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Poles come second (6,65%), mostly concentrated in Southeast Lithuania, including Vilnius.Russians are third at 5,88% with their liveliest communities in cities.
Together with the other ethnicities of former Soviet Union these two are sometimes labeled Russophones and are also concentrated primarily in the cities.Other traditional minorities in Lithuania are the Jews, Germans, Tatars, Latvians, Karaims and Gypsies, each of them dating to 14th-15th centuries but consisting of 0,1% or less population today.Inter-ethnic relations are generally good in Lithuania.Unlike in many European nations the Lithuania’s largest ethnic minorities enjoy public schools where the language of instruction is their native one rather than the official Lithuanian language.However other points of language policy raised discussions recently, such as the legality of Polish street names in the Polish-dominated municipalities.Inter-ethnic marriages used to be shunned by peers while under the Soviet occupation (as the offspring were then likely to assimilate into Russophone culture, threatening the long-term existence of Lithuanian nation) but are now generally a non-issue if both spouses belong to the traditional communities.
Like elsewhere in the Eastern Europe the concept of nation is more associated with ethnicity than citizenship, therefore using the term "Lithuanian" for ethnic minorities may be controversial (both among the minority in question and the rest of population).
Conversations about one's ethnicity are generally welcome.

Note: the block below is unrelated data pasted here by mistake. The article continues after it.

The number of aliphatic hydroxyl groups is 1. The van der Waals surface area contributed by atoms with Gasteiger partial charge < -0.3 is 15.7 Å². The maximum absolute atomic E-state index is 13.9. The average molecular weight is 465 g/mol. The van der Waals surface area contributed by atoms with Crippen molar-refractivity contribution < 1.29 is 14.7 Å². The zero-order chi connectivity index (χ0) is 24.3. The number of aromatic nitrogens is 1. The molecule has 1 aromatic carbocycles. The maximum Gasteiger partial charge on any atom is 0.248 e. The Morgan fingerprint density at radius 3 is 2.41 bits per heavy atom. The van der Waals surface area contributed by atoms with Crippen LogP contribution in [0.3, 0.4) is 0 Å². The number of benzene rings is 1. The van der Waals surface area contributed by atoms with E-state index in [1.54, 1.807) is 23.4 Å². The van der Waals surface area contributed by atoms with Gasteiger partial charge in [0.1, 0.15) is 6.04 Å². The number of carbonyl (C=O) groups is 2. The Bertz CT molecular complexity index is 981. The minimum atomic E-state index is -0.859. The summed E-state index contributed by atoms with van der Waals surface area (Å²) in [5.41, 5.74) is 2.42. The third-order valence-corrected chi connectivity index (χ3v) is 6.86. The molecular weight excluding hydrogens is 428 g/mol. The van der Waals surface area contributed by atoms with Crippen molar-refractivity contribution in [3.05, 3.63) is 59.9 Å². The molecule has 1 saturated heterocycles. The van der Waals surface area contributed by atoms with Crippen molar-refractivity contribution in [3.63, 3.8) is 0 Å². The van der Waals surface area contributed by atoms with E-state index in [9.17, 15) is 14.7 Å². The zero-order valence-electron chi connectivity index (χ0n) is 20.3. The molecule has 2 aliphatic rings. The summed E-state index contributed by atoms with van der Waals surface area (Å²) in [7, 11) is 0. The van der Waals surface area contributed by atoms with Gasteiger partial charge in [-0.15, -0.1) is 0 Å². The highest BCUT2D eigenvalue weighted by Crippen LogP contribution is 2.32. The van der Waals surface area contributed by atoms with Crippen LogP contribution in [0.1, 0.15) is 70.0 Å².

The culture of Lithuania is standing on six pillars: The ethnicity.
The old Lithuanian nation was joined by multiple minorities over the centuries, and to many their ethnicity is the prime self-identification and the main source of cherished traditions. The archaic Lithuanian language may be what defines Lithuanian people.
The minorities are equally protective of their languages however. Predominantly Catholic for centuries Lithuania was always tolerant to other faiths, which provided many alternative traditions and old houses of worship to Lithuanian towns. From local to universal, from meaningful to forgotten, from staightforward to controversial: every week has festivities in Lithuania, each of them dating to a different historical period or group of people. Formed by ethnicities and religions, foreign influences and occupations, a multitude of architectural styles define the contemporary Lithuanian villages, towns and cites. Mostly created during periods that already seem exotic in a rapidly-changing Lithuania the art, crafts and literature are still respected as something that best conveys the development of Lithuanian culture to the present-day people.
The majority ethnicity in Lithuania are Lithuanians, who make up 85,08% of population and are the country's original inhabitants.